Bromeliads only flower a single time. Once the plant stops producing its flower, it will not make new leaves. It will, however, produce new plantlets called "offsets". These plants will feed off the mother plant until they are large enough to set roots of their own and survive as a separate plant. The mother may sometimes survive a generation or two before finally dying off.
The Common Morpho
The Common Morpho belongs to the family of Brush-footed butterflies. Insects, including butterflies, have six legs, but the front legs of brush-footed butterflies are reduced to small brushes. The common Morpho has iridescent powder blue wings when opened and a camouflage pattern on the underside. Unlike many of the other butterflies I saw during my visit, the Morpho immediately closes its wings soon as it lands on a leaf, seldom opening them. Either way, it is beautiful!
The Small Postman from Central and South America belongs to the family of "Longwing" butterflies. They are named for their long, narrow shaped wings. They taste terrible to predators and warn them with bright colors and distinctive patterns.
Other Meijer Gardens Attractions
The other main attraction is The Sculpture Program showcasing three temporary exhibitions annually. Among numerous permanent sculptures, one outstanding feature is the three story "The American Horse" created in homage to Leonardo da Vinci’s original commission by the Duke of Milan. There are also selected works by world renowned sculptors, Rodin and Degas, as well as more contemporary sculptors.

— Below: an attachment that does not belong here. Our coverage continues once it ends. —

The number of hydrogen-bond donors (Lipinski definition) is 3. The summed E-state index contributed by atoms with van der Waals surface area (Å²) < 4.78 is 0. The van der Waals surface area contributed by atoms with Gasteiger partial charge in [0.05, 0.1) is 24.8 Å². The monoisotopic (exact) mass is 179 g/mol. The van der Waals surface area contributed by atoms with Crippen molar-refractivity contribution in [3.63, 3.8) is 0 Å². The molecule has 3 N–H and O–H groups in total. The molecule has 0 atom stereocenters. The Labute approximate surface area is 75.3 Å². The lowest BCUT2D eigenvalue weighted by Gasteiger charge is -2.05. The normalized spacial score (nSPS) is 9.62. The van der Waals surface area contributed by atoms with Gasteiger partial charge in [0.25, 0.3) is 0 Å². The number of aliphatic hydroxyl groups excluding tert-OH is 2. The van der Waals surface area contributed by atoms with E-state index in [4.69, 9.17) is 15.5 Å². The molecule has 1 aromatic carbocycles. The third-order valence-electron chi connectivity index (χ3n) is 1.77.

The facility hosts various garden themes including the Children’s Garden Center, the Woodland Shade Garden, the Michigan Farm Garden and many displays highlighting Victorian and seasonal gardens. There are nature trails meandering throughout acres of natural wetlands, woodlands and meadows.
Additional attractions include an outdoor amphitheater with summer concerts, a horticulture and sculpture library, and a Christmas exhibit embracing cultures of more than 40 countries with 300,000 twinkling lights.
Meijer Gardens Website
Please enjoy this photographic tour of florals displayed at Meijer Gardens and cure your own spring fever; and remember warmer days are ahead!
Chihuly glass sculptors enhance the gardens and indoor settings!
The Glass Sculptor Genius
I first heard of Chihuly last summer when I visited the Krasl Art Museum in St. Joe, Michigan where I grew up. One of his exquisite glass chandeliers was showcased in the foyer. I must have starred at it for five minutes. It was so beautiful and a verifiable wonder.
Chihuly’s lifelong affinity for glasshouses has grown into a series of exhibitions within botanical settings including several pieces exhibited at the Frederik Meijer Gardens and Sculptor Park. His work is included in more than two hundred museum collections worldwide. He has been the recipient of many awards, including ten honorary doctorates and two fellowships from the National Endowment for the Arts.
This is a world class video well worth seeing!
- Kathi Mirto Artwork Collection: Florals
Browse through images in Kathi Mirto's Florals collection. Gorgeous flower portraits with minimal enhancements!
© 2011 Kathi